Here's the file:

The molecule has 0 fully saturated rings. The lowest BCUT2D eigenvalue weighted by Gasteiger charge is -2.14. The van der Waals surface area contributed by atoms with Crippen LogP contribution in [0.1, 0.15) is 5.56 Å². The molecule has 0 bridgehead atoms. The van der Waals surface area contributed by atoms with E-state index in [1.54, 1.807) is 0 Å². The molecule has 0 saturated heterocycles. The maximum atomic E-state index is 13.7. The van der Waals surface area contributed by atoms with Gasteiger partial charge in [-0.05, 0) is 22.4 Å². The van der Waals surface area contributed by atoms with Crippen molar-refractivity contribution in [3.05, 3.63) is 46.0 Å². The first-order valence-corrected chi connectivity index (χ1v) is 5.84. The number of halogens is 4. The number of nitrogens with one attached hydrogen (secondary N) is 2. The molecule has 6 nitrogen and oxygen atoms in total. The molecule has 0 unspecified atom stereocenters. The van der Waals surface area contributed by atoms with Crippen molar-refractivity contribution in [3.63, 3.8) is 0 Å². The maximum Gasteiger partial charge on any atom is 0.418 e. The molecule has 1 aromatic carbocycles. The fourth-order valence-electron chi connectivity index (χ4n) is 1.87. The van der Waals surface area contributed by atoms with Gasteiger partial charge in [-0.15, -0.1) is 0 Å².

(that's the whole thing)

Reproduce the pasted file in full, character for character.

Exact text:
The molecule has 0 fully saturated rings. The lowest BCUT2D eigenvalue weighted by Gasteiger charge is -2.14. The van der Waals surface area contributed by atoms with Crippen LogP contribution in [0.1, 0.15) is 5.56 Å². The molecule has 0 bridgehead atoms. The van der Waals surface area contributed by atoms with E-state index in [1.54, 1.807) is 0 Å². The molecule has 0 saturated heterocycles. The maximum atomic E-state index is 13.7. The van der Waals surface area contributed by atoms with Gasteiger partial charge in [-0.05, 0) is 22.4 Å². The van der Waals surface area contributed by atoms with Crippen molar-refractivity contribution in [3.05, 3.63) is 46.0 Å². The first-order valence-corrected chi connectivity index (χ1v) is 5.84. The number of halogens is 4. The number of nitrogens with one attached hydrogen (secondary N) is 2. The molecule has 6 nitrogen and oxygen atoms in total. The molecule has 0 unspecified atom stereocenters. The van der Waals surface area contributed by atoms with Crippen molar-refractivity contribution in [3.63, 3.8) is 0 Å². The maximum Gasteiger partial charge on any atom is 0.418 e. The molecule has 1 aromatic carbocycles. The fourth-order valence-electron chi connectivity index (χ4n) is 1.87. The van der Waals surface area contributed by atoms with Gasteiger partial charge in [-0.15, -0.1) is 0 Å².